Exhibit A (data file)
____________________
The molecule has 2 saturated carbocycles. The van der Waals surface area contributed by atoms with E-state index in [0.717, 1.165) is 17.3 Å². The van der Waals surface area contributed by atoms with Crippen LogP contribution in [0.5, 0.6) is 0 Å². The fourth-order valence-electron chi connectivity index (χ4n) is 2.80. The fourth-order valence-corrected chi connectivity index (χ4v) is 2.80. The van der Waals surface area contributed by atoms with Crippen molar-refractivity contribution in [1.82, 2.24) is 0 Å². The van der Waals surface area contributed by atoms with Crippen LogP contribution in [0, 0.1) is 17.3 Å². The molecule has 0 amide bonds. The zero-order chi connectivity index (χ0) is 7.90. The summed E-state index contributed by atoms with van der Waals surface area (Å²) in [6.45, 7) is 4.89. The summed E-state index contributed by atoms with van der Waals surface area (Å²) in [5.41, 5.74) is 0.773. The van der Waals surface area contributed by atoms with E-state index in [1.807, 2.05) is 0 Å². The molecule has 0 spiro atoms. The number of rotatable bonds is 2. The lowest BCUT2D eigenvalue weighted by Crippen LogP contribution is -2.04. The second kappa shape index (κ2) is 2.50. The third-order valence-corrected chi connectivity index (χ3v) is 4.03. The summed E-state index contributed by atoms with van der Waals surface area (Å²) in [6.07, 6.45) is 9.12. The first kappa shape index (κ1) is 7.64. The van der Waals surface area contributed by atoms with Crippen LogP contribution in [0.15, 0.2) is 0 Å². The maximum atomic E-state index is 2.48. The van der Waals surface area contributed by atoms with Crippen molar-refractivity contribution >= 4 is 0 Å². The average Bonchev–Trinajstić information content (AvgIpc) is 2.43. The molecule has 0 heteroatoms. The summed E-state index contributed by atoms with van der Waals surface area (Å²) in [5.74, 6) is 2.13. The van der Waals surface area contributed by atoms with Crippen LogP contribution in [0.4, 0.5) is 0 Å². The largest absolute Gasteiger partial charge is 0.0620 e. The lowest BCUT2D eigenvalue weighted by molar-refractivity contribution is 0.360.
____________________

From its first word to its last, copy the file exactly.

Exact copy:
The molecule has 2 saturated carbocycles. The van der Waals surface area contributed by atoms with E-state index in [0.717, 1.165) is 17.3 Å². The van der Waals surface area contributed by atoms with Crippen LogP contribution in [0.5, 0.6) is 0 Å². The fourth-order valence-electron chi connectivity index (χ4n) is 2.80. The fourth-order valence-corrected chi connectivity index (χ4v) is 2.80. The van der Waals surface area contributed by atoms with Crippen molar-refractivity contribution in [1.82, 2.24) is 0 Å². The van der Waals surface area contributed by atoms with Crippen LogP contribution in [0, 0.1) is 17.3 Å². The molecule has 0 amide bonds. The zero-order chi connectivity index (χ0) is 7.90. The summed E-state index contributed by atoms with van der Waals surface area (Å²) in [6.45, 7) is 4.89. The summed E-state index contributed by atoms with van der Waals surface area (Å²) in [5.41, 5.74) is 0.773. The van der Waals surface area contributed by atoms with E-state index in [1.807, 2.05) is 0 Å². The molecule has 0 spiro atoms. The number of rotatable bonds is 2. The lowest BCUT2D eigenvalue weighted by Crippen LogP contribution is -2.04. The second kappa shape index (κ2) is 2.50. The third-order valence-corrected chi connectivity index (χ3v) is 4.03. The summed E-state index contributed by atoms with van der Waals surface area (Å²) in [6.07, 6.45) is 9.12. The first kappa shape index (κ1) is 7.64. The van der Waals surface area contributed by atoms with Crippen LogP contribution in [0.15, 0.2) is 0 Å². The maximum atomic E-state index is 2.48. The van der Waals surface area contributed by atoms with Crippen molar-refractivity contribution >= 4 is 0 Å². The average Bonchev–Trinajstić information content (AvgIpc) is 2.43. The molecule has 0 heteroatoms. The summed E-state index contributed by atoms with van der Waals surface area (Å²) in [5.74, 6) is 2.13. The van der Waals surface area contributed by atoms with Crippen LogP contribution in [0.4, 0.5) is 0 Å². The largest absolute Gasteiger partial charge is 0.0620 e. The lowest BCUT2D eigenvalue weighted by molar-refractivity contribution is 0.360.